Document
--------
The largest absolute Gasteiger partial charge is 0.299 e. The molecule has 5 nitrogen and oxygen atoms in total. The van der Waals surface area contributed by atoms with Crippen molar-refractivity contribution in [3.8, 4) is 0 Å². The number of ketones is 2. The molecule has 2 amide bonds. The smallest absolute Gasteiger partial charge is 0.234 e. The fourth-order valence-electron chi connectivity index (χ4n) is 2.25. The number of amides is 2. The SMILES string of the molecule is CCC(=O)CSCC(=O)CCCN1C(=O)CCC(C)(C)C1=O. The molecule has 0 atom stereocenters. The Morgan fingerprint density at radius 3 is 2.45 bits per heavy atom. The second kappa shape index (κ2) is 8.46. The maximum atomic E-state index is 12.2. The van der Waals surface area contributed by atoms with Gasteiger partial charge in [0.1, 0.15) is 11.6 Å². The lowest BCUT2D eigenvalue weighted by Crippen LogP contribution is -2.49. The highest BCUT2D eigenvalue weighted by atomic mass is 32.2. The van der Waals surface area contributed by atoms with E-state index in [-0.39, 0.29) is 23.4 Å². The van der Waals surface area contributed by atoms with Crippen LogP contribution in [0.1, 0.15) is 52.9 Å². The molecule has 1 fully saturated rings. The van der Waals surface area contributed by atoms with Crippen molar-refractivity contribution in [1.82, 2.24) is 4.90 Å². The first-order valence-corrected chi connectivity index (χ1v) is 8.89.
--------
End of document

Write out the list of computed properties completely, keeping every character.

The largest absolute Gasteiger partial charge is 0.299 e. The molecule has 5 nitrogen and oxygen atoms in total. The van der Waals surface area contributed by atoms with Crippen molar-refractivity contribution in [3.8, 4) is 0 Å². The number of ketones is 2. The molecule has 2 amide bonds. The smallest absolute Gasteiger partial charge is 0.234 e. The fourth-order valence-electron chi connectivity index (χ4n) is 2.25. The number of amides is 2. The SMILES string of the molecule is CCC(=O)CSCC(=O)CCCN1C(=O)CCC(C)(C)C1=O. The molecule has 0 atom stereocenters. The Morgan fingerprint density at radius 3 is 2.45 bits per heavy atom. The second kappa shape index (κ2) is 8.46. The maximum atomic E-state index is 12.2. The van der Waals surface area contributed by atoms with Gasteiger partial charge in [0.1, 0.15) is 11.6 Å². The lowest BCUT2D eigenvalue weighted by Crippen LogP contribution is -2.49. The highest BCUT2D eigenvalue weighted by atomic mass is 32.2. The van der Waals surface area contributed by atoms with E-state index in [-0.39, 0.29) is 23.4 Å². The van der Waals surface area contributed by atoms with Crippen LogP contribution in [0.1, 0.15) is 52.9 Å². The molecule has 1 fully saturated rings. The van der Waals surface area contributed by atoms with Crippen molar-refractivity contribution in [1.82, 2.24) is 4.90 Å². The first-order valence-corrected chi connectivity index (χ1v) is 8.89.